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Narropera: Weber's 'Der Freischütz'

Narropera: Weber's 'Der Freischütz'

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  • Sun 25 Jul, 3:00pm – 4:30pm
  • Sat 7 Aug, 3:00pm – 4:30pm


Lansdowne Homestead, 132 Old Tai Tapu Road, Christchurch


All Ages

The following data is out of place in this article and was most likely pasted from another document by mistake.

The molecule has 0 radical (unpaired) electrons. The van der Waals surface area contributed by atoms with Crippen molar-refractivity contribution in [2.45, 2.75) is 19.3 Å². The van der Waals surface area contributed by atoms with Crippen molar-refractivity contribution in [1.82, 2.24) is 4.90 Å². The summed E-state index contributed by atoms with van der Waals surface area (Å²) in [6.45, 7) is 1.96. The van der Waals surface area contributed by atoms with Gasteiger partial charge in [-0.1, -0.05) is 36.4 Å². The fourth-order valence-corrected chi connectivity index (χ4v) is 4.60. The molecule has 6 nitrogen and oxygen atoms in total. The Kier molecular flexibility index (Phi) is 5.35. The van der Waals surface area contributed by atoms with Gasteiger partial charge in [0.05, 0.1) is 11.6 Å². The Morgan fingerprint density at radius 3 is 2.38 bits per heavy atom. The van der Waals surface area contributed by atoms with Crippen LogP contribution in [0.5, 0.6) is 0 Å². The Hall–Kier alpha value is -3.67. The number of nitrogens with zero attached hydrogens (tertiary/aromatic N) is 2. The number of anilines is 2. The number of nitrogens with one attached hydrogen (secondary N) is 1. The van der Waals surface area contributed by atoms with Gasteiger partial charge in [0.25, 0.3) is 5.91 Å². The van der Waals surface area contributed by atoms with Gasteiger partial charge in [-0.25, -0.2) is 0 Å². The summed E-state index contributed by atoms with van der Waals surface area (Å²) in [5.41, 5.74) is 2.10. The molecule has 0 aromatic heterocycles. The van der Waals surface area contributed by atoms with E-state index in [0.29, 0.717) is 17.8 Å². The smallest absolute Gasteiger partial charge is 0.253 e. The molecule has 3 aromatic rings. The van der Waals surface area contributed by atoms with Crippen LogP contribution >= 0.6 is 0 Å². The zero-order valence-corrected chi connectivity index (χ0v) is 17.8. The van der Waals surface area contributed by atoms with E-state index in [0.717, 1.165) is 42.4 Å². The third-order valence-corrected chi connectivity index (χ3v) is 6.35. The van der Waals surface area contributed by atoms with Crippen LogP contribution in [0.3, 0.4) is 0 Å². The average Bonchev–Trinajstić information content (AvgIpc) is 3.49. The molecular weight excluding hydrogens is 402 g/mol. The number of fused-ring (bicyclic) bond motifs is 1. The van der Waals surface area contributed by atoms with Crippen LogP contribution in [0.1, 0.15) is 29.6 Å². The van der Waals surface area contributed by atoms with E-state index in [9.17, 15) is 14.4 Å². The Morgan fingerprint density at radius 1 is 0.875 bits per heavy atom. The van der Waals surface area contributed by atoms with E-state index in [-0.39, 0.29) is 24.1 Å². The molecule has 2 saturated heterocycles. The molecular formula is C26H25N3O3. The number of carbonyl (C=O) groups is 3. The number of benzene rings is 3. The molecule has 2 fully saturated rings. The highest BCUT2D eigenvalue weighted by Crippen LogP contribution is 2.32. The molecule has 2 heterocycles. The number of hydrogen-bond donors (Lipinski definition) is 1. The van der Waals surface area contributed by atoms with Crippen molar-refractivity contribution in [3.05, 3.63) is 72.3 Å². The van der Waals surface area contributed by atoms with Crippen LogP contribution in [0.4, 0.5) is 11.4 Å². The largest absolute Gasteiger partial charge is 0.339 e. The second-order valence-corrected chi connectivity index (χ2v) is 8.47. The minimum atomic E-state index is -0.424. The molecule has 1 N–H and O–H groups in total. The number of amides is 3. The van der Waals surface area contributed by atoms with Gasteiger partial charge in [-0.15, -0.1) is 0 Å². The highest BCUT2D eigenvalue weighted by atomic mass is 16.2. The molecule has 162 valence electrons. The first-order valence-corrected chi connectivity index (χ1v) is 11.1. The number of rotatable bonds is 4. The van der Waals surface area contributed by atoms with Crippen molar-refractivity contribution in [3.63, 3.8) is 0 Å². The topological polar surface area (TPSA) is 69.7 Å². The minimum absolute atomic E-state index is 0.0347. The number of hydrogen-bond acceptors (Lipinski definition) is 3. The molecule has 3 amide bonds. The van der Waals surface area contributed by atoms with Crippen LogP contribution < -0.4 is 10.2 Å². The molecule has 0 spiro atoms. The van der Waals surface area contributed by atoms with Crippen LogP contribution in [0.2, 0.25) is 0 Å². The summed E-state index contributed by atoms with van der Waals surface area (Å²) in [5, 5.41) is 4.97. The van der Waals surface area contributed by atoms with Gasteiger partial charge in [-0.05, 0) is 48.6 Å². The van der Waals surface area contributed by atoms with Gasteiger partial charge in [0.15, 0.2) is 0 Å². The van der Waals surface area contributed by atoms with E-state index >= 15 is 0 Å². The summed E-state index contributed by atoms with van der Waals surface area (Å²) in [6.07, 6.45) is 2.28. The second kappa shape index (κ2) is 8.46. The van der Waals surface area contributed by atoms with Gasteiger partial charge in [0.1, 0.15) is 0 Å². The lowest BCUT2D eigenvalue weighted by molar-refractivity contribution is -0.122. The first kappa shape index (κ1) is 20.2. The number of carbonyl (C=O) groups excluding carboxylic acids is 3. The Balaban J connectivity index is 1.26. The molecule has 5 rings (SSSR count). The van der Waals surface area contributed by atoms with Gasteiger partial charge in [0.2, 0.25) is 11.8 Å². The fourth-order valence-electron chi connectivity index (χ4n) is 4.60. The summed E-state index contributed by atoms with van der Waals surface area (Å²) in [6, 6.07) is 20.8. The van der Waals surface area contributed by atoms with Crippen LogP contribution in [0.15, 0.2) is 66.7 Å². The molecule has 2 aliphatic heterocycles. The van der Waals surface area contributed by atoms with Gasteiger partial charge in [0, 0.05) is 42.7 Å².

Check out website and book direct via then come and discover Carl Maria von Weber's operatic masterpiece, 'Der Freischütz', one of the most often performed German operas, and certainly the most often performed German romantic opera. Tickets are thirty dollars each. The Narropera Trio (founded 2013) of Dorothee Jansen, soprano, Cathy Irons, violin, and Haydn Rawstron, piano and narrator, give two performances of the opera, in narropera format, in the much-admired concert-hall, The Golden Room of Lansdown(e) Homestead. Der Freischütz first appeared in 1821, and this year is the opera's bicentenary. After its triumphant first night in Berlin, Der Freischütz swept through every European opera house like wildfire. Its onward journey to North and South America, South Africa and Australia was completed within one generation, and it finally reached New Zealand in 1875, with a grand production in Wellington. For the following fifty years it was performed from Auckland to Invercargill, before falling out of NZ's opera repertoire between the World Wars, due to the unpopularity of things German. Unfortunately, Der Freischütz was never part of New Zealand Opera's repertoire in the 1960s, and since then no regional company, understandably, has risked a production of what is, by now, in New Zealand, a totally unknown opera. Narropera's format of narrating the story and dropping a dozen pieces from the opera into the storyline at the appropriate moments, is a perfect way to rekindle awareness of an opera which has something for all ages and all tastes. If Der Freischütz has enjoyed great popularity over the last 200 years, one should remember, also, just how influential 'Der Freischütz' has been in the history of German culture, and how influential Weber, as a composer, was on the generation of composers who followed him: Wagner, Liszt, Chopin, Mendelssohn, and countless others. Weber was born into an extremely musical family: his mother and his four first cousins were all professional opera singers. Mozart fell in love with one of the four Weber cousins, was rejected, and married another of the cousins instead, Constanze. Weber was a virtuoso pianist, one of the fathers of modern conducting, and Musical Director of the Royal Saxon Theatre in Dresden. He died in London, aged only 40, when premiering his last opera, Oberon, specially written for Covent Garden. Weber was initially buried in London. Richard Wagner, himself, later arranged for Weber's remains to be taken back to Germany and buried in Dresden.

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